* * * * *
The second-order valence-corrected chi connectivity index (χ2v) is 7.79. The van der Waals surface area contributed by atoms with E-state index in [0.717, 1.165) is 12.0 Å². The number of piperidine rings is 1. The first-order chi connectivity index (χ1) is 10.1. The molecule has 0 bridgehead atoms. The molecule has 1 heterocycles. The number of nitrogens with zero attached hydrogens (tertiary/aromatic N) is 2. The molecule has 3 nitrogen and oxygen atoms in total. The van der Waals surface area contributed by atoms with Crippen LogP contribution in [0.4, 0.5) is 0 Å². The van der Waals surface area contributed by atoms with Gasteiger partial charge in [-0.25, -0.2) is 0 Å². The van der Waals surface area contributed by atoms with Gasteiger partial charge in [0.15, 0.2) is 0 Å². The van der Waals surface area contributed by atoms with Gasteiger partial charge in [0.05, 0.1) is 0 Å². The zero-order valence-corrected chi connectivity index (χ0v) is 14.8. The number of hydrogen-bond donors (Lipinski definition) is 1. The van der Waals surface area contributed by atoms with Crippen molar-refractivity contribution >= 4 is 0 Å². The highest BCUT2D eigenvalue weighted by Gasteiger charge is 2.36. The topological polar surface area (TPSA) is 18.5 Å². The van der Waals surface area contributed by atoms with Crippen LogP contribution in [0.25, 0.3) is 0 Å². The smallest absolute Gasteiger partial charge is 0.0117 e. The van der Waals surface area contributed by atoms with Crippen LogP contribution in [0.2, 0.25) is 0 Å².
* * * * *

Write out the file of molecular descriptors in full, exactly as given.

The second-order valence-corrected chi connectivity index (χ2v) is 7.79. The van der Waals surface area contributed by atoms with E-state index in [0.717, 1.165) is 12.0 Å². The number of piperidine rings is 1. The first-order chi connectivity index (χ1) is 10.1. The molecule has 0 bridgehead atoms. The molecule has 1 heterocycles. The number of nitrogens with zero attached hydrogens (tertiary/aromatic N) is 2. The molecule has 3 nitrogen and oxygen atoms in total. The van der Waals surface area contributed by atoms with Crippen LogP contribution in [0.4, 0.5) is 0 Å². The van der Waals surface area contributed by atoms with Gasteiger partial charge in [-0.25, -0.2) is 0 Å². The van der Waals surface area contributed by atoms with Gasteiger partial charge in [0.15, 0.2) is 0 Å². The van der Waals surface area contributed by atoms with Gasteiger partial charge in [0.05, 0.1) is 0 Å². The zero-order valence-corrected chi connectivity index (χ0v) is 14.8. The number of hydrogen-bond donors (Lipinski definition) is 1. The van der Waals surface area contributed by atoms with Crippen molar-refractivity contribution >= 4 is 0 Å². The highest BCUT2D eigenvalue weighted by Gasteiger charge is 2.36. The topological polar surface area (TPSA) is 18.5 Å². The van der Waals surface area contributed by atoms with Crippen LogP contribution in [0.25, 0.3) is 0 Å². The smallest absolute Gasteiger partial charge is 0.0117 e. The van der Waals surface area contributed by atoms with Crippen LogP contribution in [0.2, 0.25) is 0 Å².